photograph of cast of Succession after Golden Globes

Succession, one of the most popular recent additions to HBO’s stable of prestige dramas, dominated the drama category at the 2020 Emmys. But despite critical acclaim, the show inspired complicated and even unpleasant emotions in viewers. Equal parts pleasure and disgust contribute to Succession’s allure, and if articles like “How embarrassed should you be about your ‘Succession’ crush?” are any indication, guilt is the price fans often pay for their investment.

The Roys are a treacherous and amoral clan of one-percenters dominated by aging patriarch Logan Roy, a media mogul who made his fortune disseminating right-wing propaganda through a FOX-esque news network. The central conflict of the show, as its title suggests, is who will inherit his sprawling media empire. The main contenders are Logan’s three children, recovering drug-addict Kendall, cunning political analyst Shiv, and wisecracking playboy Roman. Other possibilities include various cronies and extended family members, like Greg, an unpolished (and impoverished) Roy cousin who stumbles into the family’s orbit in search of a job.

The closer we get to the family, the more our discomfort grows. We’re drawn in by Kendall’s perpetual sadness and vulnerability, Roman’s darkly funny sense of humor, and Shiv’s resentment at being passed over in favor of her brothers. We can’t help but identify with and even pity them, but our identification is constantly challenged by the wickedness of the Roy family. In the show’s first episode, Roman invites the young son of a staff member to participate in the family’s baseball game. When he seems reluctant, Roman writes out a check for one million dollars, offering it as a prize if the kid can hit a home run. Of course, he gets tagged out just inches away from home base. Roman rips up the check with a flourish and offers the boy a fragment, or a “quarter of a million dollars,” as he puts it. In his review of the show, writer Jorge Cotte asks if “As viewers, do we separate our ethical concerns from the conniving and calloused amorality of the Roys’ business machinations? This is related to another question: is there something suspect in feeling for these fictional power brokers who are so similar to those causing actual harm and systemic violence in the world?” In other words, how can we identify with the child and the spoiled billionaire taunting him at the same time?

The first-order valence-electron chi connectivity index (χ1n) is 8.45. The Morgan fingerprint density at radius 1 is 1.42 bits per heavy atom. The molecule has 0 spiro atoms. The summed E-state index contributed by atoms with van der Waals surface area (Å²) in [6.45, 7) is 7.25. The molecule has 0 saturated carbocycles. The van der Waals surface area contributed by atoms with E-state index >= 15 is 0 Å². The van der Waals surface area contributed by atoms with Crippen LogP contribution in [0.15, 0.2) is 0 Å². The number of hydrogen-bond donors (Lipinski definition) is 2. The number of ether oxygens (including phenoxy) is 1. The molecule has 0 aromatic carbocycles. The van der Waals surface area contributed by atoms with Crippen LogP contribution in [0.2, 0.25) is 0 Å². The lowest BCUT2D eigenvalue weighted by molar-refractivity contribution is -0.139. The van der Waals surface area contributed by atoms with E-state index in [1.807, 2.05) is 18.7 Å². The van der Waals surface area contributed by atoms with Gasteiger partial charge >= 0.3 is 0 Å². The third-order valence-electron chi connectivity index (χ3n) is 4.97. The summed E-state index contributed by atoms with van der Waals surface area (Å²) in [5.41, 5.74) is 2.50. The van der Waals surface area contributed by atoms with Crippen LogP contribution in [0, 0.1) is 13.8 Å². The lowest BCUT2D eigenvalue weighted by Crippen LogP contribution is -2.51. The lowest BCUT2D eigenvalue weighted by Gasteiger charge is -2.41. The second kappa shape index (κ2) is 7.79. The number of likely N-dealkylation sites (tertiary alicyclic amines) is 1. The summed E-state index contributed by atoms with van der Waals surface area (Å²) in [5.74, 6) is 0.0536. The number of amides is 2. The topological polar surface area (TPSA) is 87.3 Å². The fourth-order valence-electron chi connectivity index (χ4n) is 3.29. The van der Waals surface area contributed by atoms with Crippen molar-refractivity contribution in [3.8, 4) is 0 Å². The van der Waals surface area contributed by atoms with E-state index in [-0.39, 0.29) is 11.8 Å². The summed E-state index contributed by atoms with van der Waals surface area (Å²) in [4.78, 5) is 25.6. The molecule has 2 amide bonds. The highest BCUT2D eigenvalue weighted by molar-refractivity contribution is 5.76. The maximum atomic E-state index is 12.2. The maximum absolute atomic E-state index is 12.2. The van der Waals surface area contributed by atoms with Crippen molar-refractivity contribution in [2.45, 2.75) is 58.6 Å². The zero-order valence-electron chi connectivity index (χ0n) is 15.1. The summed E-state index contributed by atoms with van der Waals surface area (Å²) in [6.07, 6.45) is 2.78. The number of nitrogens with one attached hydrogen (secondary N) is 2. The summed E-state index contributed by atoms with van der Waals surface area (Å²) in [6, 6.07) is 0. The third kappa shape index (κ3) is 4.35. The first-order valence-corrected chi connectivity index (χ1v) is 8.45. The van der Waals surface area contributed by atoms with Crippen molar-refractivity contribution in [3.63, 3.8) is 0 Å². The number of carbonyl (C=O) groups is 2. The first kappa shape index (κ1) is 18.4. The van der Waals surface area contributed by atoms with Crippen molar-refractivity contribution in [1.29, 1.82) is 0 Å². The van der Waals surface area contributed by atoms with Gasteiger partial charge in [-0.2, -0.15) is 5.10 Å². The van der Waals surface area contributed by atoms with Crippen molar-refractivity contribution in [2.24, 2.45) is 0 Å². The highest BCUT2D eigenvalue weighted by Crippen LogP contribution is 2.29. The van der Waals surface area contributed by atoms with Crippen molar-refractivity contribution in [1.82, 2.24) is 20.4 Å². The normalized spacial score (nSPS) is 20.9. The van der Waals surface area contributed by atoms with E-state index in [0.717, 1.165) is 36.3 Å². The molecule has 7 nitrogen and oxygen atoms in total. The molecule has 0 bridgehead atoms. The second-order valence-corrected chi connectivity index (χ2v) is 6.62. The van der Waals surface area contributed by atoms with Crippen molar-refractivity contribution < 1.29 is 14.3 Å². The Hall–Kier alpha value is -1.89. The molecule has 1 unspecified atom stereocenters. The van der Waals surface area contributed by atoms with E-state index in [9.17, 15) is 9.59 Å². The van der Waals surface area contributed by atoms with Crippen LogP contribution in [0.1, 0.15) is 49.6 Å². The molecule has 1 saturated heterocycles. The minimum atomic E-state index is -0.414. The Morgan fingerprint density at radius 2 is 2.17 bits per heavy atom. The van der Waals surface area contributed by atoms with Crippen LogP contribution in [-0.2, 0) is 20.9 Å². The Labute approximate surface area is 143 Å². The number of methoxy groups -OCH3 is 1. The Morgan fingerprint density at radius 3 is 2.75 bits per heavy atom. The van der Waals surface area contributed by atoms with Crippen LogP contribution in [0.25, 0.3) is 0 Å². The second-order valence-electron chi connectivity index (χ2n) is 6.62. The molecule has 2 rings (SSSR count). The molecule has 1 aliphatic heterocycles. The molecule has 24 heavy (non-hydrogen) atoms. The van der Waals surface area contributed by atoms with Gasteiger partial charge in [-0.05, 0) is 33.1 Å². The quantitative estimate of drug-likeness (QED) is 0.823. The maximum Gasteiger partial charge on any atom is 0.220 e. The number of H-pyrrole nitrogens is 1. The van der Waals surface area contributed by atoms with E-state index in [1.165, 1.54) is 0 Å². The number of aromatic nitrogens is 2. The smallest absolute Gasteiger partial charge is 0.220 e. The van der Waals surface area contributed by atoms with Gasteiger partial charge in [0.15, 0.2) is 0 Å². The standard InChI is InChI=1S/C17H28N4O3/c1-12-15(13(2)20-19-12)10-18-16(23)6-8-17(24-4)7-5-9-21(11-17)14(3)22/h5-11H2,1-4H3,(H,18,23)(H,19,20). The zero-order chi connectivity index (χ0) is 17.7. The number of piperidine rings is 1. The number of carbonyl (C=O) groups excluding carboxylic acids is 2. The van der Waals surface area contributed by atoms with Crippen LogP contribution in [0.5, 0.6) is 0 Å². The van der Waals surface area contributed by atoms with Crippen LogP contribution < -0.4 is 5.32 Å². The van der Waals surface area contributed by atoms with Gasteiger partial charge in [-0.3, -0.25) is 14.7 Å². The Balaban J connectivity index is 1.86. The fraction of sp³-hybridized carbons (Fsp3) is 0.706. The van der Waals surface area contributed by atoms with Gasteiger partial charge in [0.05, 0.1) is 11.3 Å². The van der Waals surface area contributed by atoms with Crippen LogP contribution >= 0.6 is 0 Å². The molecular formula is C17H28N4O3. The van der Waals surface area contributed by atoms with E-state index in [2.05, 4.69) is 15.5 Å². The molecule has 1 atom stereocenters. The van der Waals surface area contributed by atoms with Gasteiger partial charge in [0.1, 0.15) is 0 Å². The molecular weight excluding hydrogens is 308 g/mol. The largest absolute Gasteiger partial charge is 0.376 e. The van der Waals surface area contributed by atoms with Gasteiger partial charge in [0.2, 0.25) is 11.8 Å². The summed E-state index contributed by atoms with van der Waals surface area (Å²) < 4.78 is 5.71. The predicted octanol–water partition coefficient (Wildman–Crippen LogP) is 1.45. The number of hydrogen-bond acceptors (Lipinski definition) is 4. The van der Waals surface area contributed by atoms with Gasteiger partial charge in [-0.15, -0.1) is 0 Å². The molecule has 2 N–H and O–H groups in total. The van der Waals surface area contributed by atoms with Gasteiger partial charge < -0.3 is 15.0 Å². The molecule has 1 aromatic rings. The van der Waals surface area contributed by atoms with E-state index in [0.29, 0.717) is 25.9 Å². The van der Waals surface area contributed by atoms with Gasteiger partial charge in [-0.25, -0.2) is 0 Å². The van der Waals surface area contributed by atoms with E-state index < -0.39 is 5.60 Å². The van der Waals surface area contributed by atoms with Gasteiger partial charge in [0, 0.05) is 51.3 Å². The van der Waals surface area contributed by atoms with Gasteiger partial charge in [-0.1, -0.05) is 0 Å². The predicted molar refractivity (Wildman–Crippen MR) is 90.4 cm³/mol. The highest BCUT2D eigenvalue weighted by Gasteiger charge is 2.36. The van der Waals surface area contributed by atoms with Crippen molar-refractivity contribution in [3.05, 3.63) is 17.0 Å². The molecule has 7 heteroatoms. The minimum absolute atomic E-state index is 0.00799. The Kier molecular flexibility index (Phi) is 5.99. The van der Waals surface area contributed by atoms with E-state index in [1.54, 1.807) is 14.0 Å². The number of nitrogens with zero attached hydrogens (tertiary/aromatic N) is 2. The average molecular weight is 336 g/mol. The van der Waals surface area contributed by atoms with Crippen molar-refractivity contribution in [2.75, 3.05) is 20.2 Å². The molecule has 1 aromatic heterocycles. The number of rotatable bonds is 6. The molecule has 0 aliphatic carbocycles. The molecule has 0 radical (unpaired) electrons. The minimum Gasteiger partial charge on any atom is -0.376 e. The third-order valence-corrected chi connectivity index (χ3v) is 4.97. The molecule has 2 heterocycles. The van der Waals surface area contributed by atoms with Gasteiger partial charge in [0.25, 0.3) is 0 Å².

The show’s engagement with wealth and privilege offers no clear moral perch for the viewers to situate themselves upon. The show seems to set up bumbling and well-intentioned Greg as an alternative to the Roys, yet he is purposefully difficult to identify with. His scenes, though invariably funny, are excruciatingly awkward. He can never read a room, and always seems to take up too much space. But over the course of the series, he proves to be as mercenary and self-serving as his cousins, illustrating the impossibility of achieving affluence without dirtying one’s hands. In Succession, we are never allowed to rest too comfortably in one place. The audience is situated everywhere at once, ricocheted from viewpoint to viewpoint.

This discomfort is built into the very fabric of the show. The camera is usually handheld, and its gaze feels shaky and restless. When characters move from one location to another, we often see them from a distance, as if through the perspective of the paparazzi. In this way, Succession borrows much from Veep, another show filmed in a mockumentary style without in-fiction justification. In Veep, the handheld camera is used for comedic purposes. It allows for quick reaction shots and zooms, which provide extra flair to jokes. But in Succession, the effect is disorienting, even nauseating. While the mockumentary style usually suggests verisimilitude, here it suggests voyeurism and instability. There is a fundamental clash between how the Roys see themselves and how they are perceived by the world, or on another level, a clash between how they perceive themselves and how the audience perceives them. We learn that as children, Kendall frequently locked Roman in a dog cage and made him eat kibbles. Roman insists that this was sadistic torture, but Kendall insists that Roman enjoyed it too. Storytelling is central to this family, which made its fortune spinning yarns, but even the Roys can’t agree on their own narrative.

Critic Rachel Syme points out that “While Succession does not glorify wealth, it also makes no apologies for it. The Roys are not like you and me. They have SoHo lofts and trust funds and cashmere everything, and they own theme parks and movie studios and shady cruise lines . . . They have everything anyone could want, but they are all empty and lonesome, neglectful and neglected.” Syme describes the ambiguity at the heart of the show, an ambiguity that is mirrored in audience reactions. While we may cheer them on, we derive equal pleasure from watching them fail. As a character from an equally rich but far more old-money family tells Kendall in season two, “Watching you people melt down is the most deeply satisfying activity on the planet.” The amoral world of Succession allows for both disgust and identification, which is perhaps a more honest way of depicting the rich and famous than complete disavowal or complete worship.